Winning the Peace, Losing The War – The Treaty of Brest-Litovsk & German Empire In the East

Anyone studying the causes of World War II soon finds themselves going back to the aftermath of the First World War. Specifically, the Paris Peace Conference which negotiated among other things the Treaty of Versailles, which set the terms of peace between the Allies and Germany. The German reaction to this so called “unjust peace” is well known. Among other things, Germany was forced to pay reparations for war damages.  Humiliatingly, they also were forced to accept responsibility for the outbreak of the war. The treaty was used as propaganda by Hitler and the Nazis to build support for a campaign to redress what they considered a grievous wound to German pride. It was one of the leading causes of Germany’s disastrous entry into the Second World War.

Russian delegates who negotiated the treaty arrive at Brest-Litovsk where they are greeted by German officers

Russian delegates who negotiated the treaty arrive at Brest-Litovsk where they are greeted by German officers

The Seed of Self-Destruction
Less well known, but just as important was another treaty that was negotiated not after, but during the First World War, this was the Treaty of Brest-Litovsk. It was this treaty which led the Germans to their real doom in the Second World War. The treaty itself actually ended fighting on the Eastern Front, but it was actually just the beginning. The beginning of a much enlarged Germany that occupied all of Ukraine, the Baltic states and even part of Belorussia. This was in addition to Russian Poland, which the Germans already held. The German memory this resulting occupation lasted much longer than the occupation itself. Even though they were forced by the Allies to surrender these areas by the end of 1918, the German interest in expansionism to the East had been piqued. They would be back with a vengeance in less than twenty-five years.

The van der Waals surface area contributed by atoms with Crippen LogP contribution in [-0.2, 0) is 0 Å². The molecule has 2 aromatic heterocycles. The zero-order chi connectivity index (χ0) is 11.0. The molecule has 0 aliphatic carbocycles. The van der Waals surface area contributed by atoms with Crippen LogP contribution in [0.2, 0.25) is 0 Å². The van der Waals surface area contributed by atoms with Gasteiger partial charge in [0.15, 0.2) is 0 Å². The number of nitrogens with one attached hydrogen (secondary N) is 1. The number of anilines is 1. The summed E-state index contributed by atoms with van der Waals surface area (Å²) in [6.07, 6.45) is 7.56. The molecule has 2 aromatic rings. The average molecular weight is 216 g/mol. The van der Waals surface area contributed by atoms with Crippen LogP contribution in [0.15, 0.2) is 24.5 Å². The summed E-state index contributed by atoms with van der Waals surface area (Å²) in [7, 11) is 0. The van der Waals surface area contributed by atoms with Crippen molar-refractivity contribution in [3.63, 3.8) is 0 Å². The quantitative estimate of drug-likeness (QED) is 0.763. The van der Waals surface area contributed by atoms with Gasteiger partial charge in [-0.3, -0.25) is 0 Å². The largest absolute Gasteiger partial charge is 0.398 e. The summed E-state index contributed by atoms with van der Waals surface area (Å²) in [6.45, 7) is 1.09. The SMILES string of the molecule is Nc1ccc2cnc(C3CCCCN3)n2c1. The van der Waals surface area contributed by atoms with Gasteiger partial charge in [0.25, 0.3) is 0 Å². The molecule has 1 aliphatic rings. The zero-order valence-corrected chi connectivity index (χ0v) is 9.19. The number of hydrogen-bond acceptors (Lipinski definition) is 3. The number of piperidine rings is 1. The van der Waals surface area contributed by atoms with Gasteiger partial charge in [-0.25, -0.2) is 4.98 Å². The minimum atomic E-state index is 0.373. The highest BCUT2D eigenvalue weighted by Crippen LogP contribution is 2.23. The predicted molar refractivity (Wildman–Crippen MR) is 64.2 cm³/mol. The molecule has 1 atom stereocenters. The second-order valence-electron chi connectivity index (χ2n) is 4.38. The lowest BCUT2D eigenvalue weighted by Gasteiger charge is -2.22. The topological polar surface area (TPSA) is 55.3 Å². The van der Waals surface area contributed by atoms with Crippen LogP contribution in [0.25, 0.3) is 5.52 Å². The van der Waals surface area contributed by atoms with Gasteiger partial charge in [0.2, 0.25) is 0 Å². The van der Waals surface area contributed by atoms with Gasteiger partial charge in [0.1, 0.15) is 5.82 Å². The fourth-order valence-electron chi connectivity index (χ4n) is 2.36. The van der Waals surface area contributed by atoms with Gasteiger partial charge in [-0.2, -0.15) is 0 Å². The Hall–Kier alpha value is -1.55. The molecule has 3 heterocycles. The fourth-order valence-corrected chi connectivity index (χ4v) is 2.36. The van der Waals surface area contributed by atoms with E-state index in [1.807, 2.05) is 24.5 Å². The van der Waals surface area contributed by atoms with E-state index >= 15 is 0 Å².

When Hitler stated that the German people needed living space, he knew where they could acquire it, in the east, by taking it from the Slavs. This treaty and its results have often been overlooked by historians. It actually sowed the seeds of destruction for the Third Reich. It led them on an eastern adventure from which they would never recover. It all came rather easily in 1917 and once again in 1941. These gains though, were ephemeral, historical mirages.

Trading Land For Peace
On the other hand, the Bolsheviks who initially gave up so much were the real winners of the peace.
The treaty was negotiated by a Bolshevik government whose main aim was to get out of the war at almost any cost. Lenin believed they could afford to surrender whole swathes of territory at the time. In his mind, the losses would be made up later. The Bolsheviks needed to consolidate the revolution in Russia first and cement Soviet power. After all, Bolshevism was going to foment a worldwide revolution, Germany would come later, the Soviet Union had to come first.

Following the treaty, the Bolsheviks were able to turn their attention back toward home. Eventually – in a very close call – they emerged victorious in the Russian Civil War. As for all the land they given up, much of it was handed back to them by the Allies. Sure they lost Poland, but it was now a republic which stood between Russia and Germany. The Germans would have to go through it first before they could get to the Soviet Union.